Two important groups of women recently gave me opportunities to meet with them.  Since these were back-to-back events, I’m writing about them together.

First was a local book group.  Following a fabulous potluck supper, our host’s beautiful home provided the perfect setting for a reading and discussion.  The lively chatter over dinner quickly became serious—but still equally lively!—as we discussed the book.

Second was a women’s group that meets monthly in a nearby synagogue.  Over lunch I read a story and then we had a discussion.

Both groups overflowed with thoughtful questions and comments.  At each event there was a discussion about how unusual it was to have a school partner with a local Planned Parenthood, bringing an educator into the school to meet privately with students to help ensure that every student graduates without being involved in a pregnancy and without contracting a STI. It is unusual; I’ve never heard of another school that offers that. Yet I believe it is as vital as everything else that happens routinely in high schools, and part of why I wrote the book is that I envision it in every school.  There were parents, educators, and counselors present, and I was thankful for the opportunity to point out that it was not as controversial a program as many would assume; parents deeply appreciated the service we provided.  Parents I served, and parents, teachers, and counselors present in the room, understand that sometimes it’s easier for a teen to talk about something as private as sexuality with and outsider who has no personal stake in the outcome, with someone they don’t have to worry about disappointing, yet someone with accurate information.  Gratitude from parents is way more common than anger, and I treasure every opportunity I get to share that observation with people.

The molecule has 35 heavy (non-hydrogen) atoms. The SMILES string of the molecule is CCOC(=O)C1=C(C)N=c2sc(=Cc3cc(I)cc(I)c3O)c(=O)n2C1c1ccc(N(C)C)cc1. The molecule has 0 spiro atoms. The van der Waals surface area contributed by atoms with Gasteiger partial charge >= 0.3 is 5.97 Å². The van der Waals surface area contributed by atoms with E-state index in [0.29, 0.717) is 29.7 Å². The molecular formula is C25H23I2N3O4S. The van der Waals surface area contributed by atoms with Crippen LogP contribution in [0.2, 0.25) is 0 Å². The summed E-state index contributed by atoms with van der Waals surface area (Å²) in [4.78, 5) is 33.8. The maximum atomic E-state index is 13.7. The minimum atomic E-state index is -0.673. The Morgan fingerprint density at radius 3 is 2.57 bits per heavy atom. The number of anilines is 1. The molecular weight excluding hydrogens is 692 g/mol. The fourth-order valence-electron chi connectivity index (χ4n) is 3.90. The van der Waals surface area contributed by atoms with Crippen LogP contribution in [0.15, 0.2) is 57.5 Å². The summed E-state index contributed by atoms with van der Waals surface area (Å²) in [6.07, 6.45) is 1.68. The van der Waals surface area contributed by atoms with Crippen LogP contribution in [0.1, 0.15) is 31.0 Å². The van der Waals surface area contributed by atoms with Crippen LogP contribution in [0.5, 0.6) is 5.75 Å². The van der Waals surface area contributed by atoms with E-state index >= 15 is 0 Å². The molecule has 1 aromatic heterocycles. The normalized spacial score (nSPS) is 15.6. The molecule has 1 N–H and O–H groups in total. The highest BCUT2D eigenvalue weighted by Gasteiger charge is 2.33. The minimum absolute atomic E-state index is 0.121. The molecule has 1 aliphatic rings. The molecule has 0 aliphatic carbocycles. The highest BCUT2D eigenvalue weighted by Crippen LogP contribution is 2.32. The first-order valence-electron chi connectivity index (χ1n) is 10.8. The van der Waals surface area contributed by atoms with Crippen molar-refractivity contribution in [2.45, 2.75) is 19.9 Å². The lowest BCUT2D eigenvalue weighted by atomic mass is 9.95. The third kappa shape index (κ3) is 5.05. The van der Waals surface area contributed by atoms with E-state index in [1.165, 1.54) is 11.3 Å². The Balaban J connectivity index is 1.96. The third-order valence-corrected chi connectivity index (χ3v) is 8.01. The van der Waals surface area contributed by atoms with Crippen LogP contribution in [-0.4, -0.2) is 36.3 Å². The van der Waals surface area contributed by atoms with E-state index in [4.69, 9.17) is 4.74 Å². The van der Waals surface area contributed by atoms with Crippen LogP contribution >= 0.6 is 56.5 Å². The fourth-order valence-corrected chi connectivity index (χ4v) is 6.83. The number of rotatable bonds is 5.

Parents appreciated the patience with which I listened to teens, and acknowledged how tempting it is to simply tell teens what to do instead of patiently guiding them through an effective thinking process, helping them figure things out for themselves.

In response to the frequency of my need to support my teen and adult clients regarding their misunderstanding of basic information received from medical providers, one doctor asked about the takeaway messages for doctors in other fields of medicine. The question gave me the opportunity to discuss the effectiveness of the ‘Teach-Back Technique,” in which someone in the medical setting asks the patient a few key questions at the end of the visit, designed to get the patient to use their own words in stating what they heard, how they’ll follow up.   This identifies potential problems before they occur and provides an opportunity to prevent them.

Heartfelt thanks to my hosts and participants.  If you have a group—a book group, a faith group, a social justice group, a college class: any group!—that would benefit from an author visit, please contact me.